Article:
What were our big risks when we announced to a 300 seater operation in Cape Town that all activities are planned to be relocated to other centres?
The wellbeing of people, possible deterioration of service to customers and a high attrition rate all sat at the top of our risk matrix.
With that, how did we secure high engagement, exceptional delivery and 0% attrition for a complex delivery like this?
The foundation to our success story were committed and deeply caring senior executives and a global leadership team. The clearly articulated business case, early planning and considerate dedication to getting this change journey right for everyone involved was paramount to our success.
Informing 300 people that their jobs have an end date is a big responsibility. It has a huge impact on them directly, on their families and even their communities.
So with care for the people at heart and with a focus on the business outcomes, here are four simple systemic principles that held this complex change management framework on course.
1. Communication and the flow of information:
Information is the most valuable asset for successful change management, and so ensuring that communication channels are planned for, open, and actively utilised is key.
One the one hand, sharing what is planned and when and how it is going to happen and who communicates what must be planned. On the other hand, there is a need to constantly tap into how people are feeling, provide opportunities to hear what their concerns are and keeping the conversations going is just as important.
Continuously make adjustments to ensure optimal information flow.
Wherever information is not easily made available, where there is a communication gap, information will be randomly created by those who are not informed.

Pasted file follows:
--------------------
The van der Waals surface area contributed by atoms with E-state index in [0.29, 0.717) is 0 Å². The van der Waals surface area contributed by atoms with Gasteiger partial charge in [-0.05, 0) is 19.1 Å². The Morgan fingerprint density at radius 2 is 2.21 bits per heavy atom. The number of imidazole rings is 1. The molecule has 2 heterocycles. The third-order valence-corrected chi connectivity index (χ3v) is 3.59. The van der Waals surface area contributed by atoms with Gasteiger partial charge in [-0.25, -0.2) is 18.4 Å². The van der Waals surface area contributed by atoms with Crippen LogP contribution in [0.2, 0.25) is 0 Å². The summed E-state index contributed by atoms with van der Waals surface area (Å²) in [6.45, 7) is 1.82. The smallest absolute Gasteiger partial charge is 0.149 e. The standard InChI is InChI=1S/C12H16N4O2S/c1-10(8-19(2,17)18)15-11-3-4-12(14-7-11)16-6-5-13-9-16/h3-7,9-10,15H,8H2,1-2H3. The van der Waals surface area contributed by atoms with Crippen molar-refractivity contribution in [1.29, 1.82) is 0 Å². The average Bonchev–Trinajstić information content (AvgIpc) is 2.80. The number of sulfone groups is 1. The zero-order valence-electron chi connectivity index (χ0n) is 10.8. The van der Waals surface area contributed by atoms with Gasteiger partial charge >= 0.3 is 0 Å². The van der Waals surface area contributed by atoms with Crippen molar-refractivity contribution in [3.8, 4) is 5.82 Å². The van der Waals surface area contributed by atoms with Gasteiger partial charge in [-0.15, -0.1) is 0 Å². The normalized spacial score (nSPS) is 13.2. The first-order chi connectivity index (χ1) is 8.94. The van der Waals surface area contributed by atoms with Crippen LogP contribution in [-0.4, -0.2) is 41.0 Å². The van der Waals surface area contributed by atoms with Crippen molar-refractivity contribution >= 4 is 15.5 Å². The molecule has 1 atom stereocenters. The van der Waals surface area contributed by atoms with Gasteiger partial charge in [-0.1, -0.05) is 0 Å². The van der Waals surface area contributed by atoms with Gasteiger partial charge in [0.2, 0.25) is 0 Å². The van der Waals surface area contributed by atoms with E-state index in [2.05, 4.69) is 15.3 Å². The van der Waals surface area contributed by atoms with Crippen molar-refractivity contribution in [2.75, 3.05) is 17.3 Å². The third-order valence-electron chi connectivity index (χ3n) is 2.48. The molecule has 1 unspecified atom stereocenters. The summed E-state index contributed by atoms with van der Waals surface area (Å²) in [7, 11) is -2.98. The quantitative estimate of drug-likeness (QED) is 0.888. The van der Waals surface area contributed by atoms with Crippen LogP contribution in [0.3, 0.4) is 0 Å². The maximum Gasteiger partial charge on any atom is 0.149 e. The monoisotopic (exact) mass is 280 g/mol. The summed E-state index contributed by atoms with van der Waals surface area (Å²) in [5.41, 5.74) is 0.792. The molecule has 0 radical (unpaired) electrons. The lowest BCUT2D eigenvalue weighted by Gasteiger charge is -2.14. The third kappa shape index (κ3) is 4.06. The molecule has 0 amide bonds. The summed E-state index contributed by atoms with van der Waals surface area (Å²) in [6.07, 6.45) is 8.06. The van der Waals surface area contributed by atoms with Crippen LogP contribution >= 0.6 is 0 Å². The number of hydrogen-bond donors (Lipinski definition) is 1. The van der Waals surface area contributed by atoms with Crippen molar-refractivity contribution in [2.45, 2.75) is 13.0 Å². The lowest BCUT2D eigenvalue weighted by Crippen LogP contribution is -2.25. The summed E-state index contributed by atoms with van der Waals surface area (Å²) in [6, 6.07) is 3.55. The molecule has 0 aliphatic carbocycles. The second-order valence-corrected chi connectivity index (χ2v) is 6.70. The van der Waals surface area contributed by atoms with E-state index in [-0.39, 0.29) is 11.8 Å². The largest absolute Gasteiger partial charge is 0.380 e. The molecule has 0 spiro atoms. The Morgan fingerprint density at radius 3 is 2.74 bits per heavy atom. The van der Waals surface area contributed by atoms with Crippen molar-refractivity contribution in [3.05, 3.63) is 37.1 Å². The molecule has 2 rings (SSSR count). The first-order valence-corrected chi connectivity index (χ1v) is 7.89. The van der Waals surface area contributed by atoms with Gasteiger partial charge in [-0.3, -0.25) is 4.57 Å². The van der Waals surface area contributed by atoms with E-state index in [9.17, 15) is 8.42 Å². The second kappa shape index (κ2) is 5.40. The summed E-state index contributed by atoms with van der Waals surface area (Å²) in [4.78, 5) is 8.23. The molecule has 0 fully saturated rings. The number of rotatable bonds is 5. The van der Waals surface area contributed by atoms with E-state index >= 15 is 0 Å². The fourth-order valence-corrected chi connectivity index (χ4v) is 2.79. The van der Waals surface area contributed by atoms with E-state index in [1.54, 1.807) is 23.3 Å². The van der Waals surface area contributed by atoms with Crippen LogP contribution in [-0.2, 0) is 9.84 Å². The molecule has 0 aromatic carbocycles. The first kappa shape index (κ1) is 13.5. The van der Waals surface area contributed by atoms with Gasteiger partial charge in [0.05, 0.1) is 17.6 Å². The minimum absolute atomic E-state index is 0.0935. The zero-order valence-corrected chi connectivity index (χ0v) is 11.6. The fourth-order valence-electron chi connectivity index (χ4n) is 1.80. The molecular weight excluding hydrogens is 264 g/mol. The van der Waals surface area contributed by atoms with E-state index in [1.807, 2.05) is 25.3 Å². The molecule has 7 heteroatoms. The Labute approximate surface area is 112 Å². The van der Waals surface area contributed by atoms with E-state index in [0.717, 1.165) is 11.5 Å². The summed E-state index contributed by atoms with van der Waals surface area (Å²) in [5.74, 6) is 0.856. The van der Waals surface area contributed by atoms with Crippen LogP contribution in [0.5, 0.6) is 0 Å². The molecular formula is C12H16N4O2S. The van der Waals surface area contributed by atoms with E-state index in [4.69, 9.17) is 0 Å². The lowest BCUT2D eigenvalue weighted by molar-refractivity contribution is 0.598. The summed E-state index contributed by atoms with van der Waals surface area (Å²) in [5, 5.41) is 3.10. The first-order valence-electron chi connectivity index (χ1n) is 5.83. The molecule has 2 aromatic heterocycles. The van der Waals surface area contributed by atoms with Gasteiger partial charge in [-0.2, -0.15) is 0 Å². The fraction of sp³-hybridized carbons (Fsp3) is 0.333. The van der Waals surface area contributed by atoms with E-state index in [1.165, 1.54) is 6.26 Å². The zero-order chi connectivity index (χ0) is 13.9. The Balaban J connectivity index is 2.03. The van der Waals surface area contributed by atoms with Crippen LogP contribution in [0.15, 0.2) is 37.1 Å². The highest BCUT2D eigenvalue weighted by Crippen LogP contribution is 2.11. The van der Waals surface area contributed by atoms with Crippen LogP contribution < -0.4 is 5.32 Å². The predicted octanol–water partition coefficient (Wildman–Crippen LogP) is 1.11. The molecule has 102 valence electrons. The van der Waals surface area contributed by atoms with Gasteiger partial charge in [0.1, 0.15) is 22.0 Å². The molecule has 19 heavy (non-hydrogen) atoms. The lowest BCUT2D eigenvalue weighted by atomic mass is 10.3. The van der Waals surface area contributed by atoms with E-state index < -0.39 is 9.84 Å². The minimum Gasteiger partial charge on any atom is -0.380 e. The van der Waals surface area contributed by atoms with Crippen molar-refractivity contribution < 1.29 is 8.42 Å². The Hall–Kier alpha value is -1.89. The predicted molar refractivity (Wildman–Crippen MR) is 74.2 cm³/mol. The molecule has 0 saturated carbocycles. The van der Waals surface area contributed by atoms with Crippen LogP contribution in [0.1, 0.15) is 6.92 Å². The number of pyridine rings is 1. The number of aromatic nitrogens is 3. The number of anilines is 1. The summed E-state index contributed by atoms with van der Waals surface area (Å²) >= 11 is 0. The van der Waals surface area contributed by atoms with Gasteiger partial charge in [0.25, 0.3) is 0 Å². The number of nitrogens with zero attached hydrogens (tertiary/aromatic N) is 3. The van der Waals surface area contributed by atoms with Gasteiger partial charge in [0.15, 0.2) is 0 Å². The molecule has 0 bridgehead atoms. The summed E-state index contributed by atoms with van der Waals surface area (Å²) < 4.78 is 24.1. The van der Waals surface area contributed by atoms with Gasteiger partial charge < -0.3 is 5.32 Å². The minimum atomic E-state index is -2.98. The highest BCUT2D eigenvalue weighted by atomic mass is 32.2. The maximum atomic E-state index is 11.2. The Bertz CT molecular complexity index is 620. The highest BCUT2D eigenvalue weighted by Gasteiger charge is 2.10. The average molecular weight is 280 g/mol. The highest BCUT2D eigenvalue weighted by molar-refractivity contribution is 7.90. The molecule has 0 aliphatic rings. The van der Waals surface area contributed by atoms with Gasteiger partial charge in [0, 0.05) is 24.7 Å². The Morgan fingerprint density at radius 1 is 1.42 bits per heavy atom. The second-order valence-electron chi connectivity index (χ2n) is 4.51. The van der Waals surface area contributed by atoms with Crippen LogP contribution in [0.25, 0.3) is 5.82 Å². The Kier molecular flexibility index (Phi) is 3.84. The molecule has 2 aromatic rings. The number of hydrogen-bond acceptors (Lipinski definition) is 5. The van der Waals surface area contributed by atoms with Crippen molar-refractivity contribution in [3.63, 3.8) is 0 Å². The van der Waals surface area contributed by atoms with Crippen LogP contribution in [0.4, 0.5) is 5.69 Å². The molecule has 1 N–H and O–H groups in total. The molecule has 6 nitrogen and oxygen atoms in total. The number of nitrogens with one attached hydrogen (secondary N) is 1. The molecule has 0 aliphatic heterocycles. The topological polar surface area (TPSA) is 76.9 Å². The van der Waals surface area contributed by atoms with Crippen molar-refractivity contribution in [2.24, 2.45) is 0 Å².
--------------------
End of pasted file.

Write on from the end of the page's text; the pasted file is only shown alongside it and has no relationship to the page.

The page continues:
Anticipating this ‘self-generating’ source of information is essential in the management plan, especially considering the high levels of anxiety created by such an announcement.
This first thing to consider carefully is how the new information about the planned change will be introduced to the staff.
The initial communication immediately disrupts the status quo for everyone impacted and thus took a huge amount of consideration, as well as planning on how to support staff after they heard the news.
Careful consideration was given to view the communications plan from the perspective of the impacted staff.
To be able to support staff effectively, the local leadership team was called together for an upfront engagement with the necessary support.
This provided them with the time they needed to digest the new information and adjust before being asked to support their respective teams.
2. Encourage hearing all voices, views and feelings:
Continuing with the aspect of information flow and communication, the change journey included careful planning and consideration of how everyone that is impacted is heard. A change initiative of this nature can only be effective, or even survive, if everyone becomes part of the journey.
Change management needs to happen with everyone, rather than to them.
A simple, yet very powerful act, that space must be created for. It cannot be done partially or haphazardly.
We created many opportunities via open dialogue forums and also nurtured informal channels to listen to people’s thoughts and feelings as we progressed through the year-long change plan.
An essential aspect that assisted me as a leader was to be acutely aware of the emotional field.
What were the feelings behind the conversations and what was the atmosphere of the place?
Articulating this and probing for the right feeling words, allowing emotions to be expressed, freed up the capacity for the teams to then focus on the demanding work that was at hand.